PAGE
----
• That’s quite true, Kathy. There are times when staying alive means acting in ways that don’t let a person plan for food, water and so on. Maslow would probably have that a survival need, too, really. And we certainly see that in crime fiction. You’re right, too, that there’s no point in talking about the morality of something like trafficking when families would otherwise starve. When it comes to that, people will do anything to be able to eat. You make a point that the real issues are the underlying situations that put families in the position where they need to make choices like that. Lots of people think that’s what our real focus should be.

  6. Kathy D.

    Oh, yes, to the addition of sleep and books as essentials.

  7. Janet Fearnley

    Excellent post.

  8. What an interesting take. Margot, you have an amazing way of looking at crime fiction through such unique ways. You can take one story and show me at least a dozen different ways to appreciate it and for that I’m most grateful to you.

  9. Kudos for Margot Kinberg, but I am repeating myself, as our host always comes up with solid work and detailed background knowledge.

    If we take this article into consideration, does it make sense to individualize the motives & needs of all figures involved in stories we write, and what is your estimation of how to balance their fascination to the readers with the needs of the story?

    • Thank you, André. You bring up a really interesting aspect of this discussion of character motivation and Maslow’s hierarchy. Readers certainly want to see characters as believable people; and that means (assuming Maslow was right) people who meet their most basic needs, and only then concentrate on higher level needs. As you point out, each of us is different, though, and we all have different needs. Folding that into character development takes up space in a story. And if it’s not done well, it can indeed detract from the main plot line. So what’s the balance? In my opinion, writers can weave character development into a story in ways that serve that story. As an example, in the Angela Savage novel I mention in the post, the needs of some of the characters in the story are a part of the plot. They help answer some of the plot questions. So they fit in without detracting from the story.

      • Thanks for the elaboration. So in example a drug dealer and a junkie would know & distrust each other due drugs (income for one, addiction for the other) which would help explain why they glare and snarl at each other in a later scene or why they deny to give a witness report, even when uninvolved in the murder of a Casino Boss…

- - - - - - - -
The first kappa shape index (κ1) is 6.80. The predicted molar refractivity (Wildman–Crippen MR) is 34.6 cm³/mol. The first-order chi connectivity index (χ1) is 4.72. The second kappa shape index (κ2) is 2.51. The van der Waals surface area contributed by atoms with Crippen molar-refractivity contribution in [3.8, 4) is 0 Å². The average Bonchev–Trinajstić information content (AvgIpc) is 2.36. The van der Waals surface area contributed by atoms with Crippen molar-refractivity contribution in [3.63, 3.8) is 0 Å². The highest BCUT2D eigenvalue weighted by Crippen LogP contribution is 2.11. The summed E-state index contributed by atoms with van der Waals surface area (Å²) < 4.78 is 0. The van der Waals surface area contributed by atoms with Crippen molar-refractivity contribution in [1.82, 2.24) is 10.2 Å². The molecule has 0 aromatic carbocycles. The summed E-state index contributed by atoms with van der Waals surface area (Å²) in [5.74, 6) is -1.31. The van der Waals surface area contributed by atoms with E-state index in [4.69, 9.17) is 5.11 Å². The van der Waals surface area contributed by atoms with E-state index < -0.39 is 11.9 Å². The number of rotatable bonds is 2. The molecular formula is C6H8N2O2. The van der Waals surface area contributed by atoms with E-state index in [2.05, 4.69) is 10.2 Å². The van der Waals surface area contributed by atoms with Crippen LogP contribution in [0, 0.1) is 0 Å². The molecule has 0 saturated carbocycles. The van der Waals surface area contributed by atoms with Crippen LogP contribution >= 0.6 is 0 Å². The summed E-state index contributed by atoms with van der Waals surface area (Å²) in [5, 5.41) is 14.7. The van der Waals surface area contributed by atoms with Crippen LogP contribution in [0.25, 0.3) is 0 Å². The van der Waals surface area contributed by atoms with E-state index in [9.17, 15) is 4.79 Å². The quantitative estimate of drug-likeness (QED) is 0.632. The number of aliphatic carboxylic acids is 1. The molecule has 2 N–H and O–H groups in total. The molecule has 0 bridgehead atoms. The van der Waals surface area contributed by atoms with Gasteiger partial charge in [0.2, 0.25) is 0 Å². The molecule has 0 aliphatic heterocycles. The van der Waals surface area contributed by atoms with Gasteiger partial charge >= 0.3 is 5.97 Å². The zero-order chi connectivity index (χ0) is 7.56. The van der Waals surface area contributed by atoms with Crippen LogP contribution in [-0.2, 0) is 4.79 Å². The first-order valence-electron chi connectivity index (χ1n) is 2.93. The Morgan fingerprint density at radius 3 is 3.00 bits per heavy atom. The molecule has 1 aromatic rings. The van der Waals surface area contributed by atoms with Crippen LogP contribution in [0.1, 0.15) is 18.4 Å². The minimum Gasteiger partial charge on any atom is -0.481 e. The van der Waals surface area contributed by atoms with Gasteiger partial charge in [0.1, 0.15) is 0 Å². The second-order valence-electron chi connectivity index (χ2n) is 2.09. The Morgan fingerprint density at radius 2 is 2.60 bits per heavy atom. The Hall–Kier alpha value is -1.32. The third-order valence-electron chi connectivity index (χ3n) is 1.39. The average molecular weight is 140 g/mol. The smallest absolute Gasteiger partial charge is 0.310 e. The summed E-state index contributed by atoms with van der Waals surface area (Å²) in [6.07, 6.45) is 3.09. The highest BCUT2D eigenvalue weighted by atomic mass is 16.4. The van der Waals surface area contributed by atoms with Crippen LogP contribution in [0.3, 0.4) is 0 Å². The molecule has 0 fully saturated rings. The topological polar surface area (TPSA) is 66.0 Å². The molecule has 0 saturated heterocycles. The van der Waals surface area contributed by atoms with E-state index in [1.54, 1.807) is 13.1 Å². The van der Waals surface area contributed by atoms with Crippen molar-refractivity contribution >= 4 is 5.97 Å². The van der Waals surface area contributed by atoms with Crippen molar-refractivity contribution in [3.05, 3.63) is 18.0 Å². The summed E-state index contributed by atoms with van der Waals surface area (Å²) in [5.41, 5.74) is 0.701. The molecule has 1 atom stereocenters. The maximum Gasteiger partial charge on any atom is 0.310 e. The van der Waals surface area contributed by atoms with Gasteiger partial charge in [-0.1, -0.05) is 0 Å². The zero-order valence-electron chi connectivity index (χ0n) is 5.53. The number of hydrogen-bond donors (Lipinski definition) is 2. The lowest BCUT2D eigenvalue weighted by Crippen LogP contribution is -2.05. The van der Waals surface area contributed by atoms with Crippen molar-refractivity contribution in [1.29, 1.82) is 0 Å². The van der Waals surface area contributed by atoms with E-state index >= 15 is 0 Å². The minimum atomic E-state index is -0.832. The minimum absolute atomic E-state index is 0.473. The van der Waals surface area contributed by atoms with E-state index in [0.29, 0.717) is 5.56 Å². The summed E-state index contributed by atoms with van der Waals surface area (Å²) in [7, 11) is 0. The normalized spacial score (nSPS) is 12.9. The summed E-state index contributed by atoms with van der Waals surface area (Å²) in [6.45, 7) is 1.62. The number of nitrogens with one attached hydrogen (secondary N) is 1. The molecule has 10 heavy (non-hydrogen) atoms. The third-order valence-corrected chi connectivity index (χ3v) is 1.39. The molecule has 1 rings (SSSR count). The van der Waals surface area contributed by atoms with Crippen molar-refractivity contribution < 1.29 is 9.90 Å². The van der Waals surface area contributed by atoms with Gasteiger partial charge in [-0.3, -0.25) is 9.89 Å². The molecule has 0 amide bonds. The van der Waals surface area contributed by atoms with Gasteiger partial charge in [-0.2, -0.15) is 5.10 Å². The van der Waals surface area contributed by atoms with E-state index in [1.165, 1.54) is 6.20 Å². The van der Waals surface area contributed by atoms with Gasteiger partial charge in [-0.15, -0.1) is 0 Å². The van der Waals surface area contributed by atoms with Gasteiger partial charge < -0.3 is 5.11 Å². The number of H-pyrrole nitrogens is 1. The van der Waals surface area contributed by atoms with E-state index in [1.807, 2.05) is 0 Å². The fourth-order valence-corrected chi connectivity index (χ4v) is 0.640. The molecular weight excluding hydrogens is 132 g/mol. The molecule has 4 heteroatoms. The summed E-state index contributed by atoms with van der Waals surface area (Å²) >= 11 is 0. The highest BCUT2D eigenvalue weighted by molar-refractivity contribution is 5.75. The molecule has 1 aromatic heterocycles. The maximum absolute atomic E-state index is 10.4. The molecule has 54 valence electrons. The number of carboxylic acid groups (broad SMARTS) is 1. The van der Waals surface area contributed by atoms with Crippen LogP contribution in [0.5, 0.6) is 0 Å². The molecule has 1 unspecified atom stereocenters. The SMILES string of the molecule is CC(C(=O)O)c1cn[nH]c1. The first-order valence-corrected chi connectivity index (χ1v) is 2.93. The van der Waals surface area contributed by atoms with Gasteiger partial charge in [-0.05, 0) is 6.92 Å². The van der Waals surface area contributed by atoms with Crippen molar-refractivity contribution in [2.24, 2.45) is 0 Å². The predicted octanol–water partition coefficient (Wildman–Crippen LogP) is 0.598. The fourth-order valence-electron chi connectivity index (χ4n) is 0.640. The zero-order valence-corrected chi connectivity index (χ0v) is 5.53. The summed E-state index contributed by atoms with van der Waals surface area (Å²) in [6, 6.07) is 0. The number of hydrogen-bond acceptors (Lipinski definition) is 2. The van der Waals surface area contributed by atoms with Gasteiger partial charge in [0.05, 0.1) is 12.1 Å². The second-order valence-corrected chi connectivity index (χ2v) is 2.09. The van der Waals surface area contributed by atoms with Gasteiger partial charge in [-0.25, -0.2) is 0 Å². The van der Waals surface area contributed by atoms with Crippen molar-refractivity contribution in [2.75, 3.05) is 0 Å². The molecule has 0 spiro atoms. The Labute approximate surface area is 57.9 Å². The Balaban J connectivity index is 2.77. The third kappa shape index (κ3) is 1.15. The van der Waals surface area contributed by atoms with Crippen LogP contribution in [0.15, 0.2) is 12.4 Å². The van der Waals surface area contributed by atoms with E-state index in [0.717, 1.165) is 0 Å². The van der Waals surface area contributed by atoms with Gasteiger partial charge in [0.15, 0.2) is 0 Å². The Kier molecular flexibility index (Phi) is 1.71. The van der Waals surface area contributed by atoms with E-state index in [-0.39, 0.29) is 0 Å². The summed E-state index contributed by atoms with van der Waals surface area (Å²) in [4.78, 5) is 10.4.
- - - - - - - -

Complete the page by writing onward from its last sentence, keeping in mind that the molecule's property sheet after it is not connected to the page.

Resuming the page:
• That’s an interesting scenario, André, and I think you have a solid explanation for what their motives might be in terms of Maslow’s theory. Both the junkie and the dealer depend on the drug for what they see as survival. So they aren’t very likely to give it all up to give a witness report. And since each depends on the drug, they could easily mistrust one another. The junkie doesn’t necessarily trust the dealer to provide a good supply, and in any case, is giving up money to get the drug. The dealer doesn’t trust the junkie either, especially if the junkie is a little slow to pay. And especially if the dealer is in debt to someone more powerful (and potentially more dangerous).

        • What a Mafia Donna was lost, when you decided to do Crime Fiction instead… No disrespect meant with that. More of a compliment!

  10. While reading I was immediately reminded of Motivation-Reaction Units in structuring believable scenes. There is a hierarchy involved in that a character’s initial reaction must follow the motivation (i.e. a bystander witnessing a crime scene), then we can layer the reactions as they would normally occur. Your examples prove Dominique Swain’s theory of MRUs as a solid element of storytelling.

    • Oh, that’s really interesting, Sue!! I’ll be honest, I hadn’t thought of MRU as a structure, but it sure makes a lot of sense! Thanks for sharing and giving me another way to think about this.

  11. What a thoughtful post and what interests me most about crime fiction is how it really does mirror how we all behave, that isn’t to say all crime fiction readers are criminals, clearly not!t, but given the right set of circumstances (like lack of those basic needs) I wonder how long it would take, and how far we would go, to meet them? Reading novels I often wonder how (honestly) I would act in similar circumstances, which is when our value setting comes into play I would think?

    • I think so, too, Cleo. And that’s one of the things that has always fascinated me about crime fiction. When it’s well-written, a crime novel invites the reader to ask, ‘what would I do in that situation?’ And sometimes, the answer isn’t particularly comforting. But at the same time, I think it does help show us, as you say, how we behave and how we might under certain circumstances.

  12. Fascinating ideas. I have recently been reading (non-crime) about young women in 19th c England and France, those without family support. Apparently it was almost impossible for them to earn enough in a normal job to make ends meet – hard skilled work as eg a seamstress, or in a shop, simply didn’t pay enough. Unless there was some element of accommodation included in the job (eg being in service, a housemaid) they couldn’t survive, and that is why so many became sex workers. I found this economic analysis chilling.

    • That book sounds really interesting, Moira, and yes, a chilling analysis. The realities of being a working-class woman at that time, with no support, must have been awful in terms of the hours, the low pay, the low social regard, and the hard choices.

  13. I have always thought that Maslow’s hierarchy of needs was very interesting, but never thought of it in the context of crime or mystery fiction. Very interesting topic, Margot.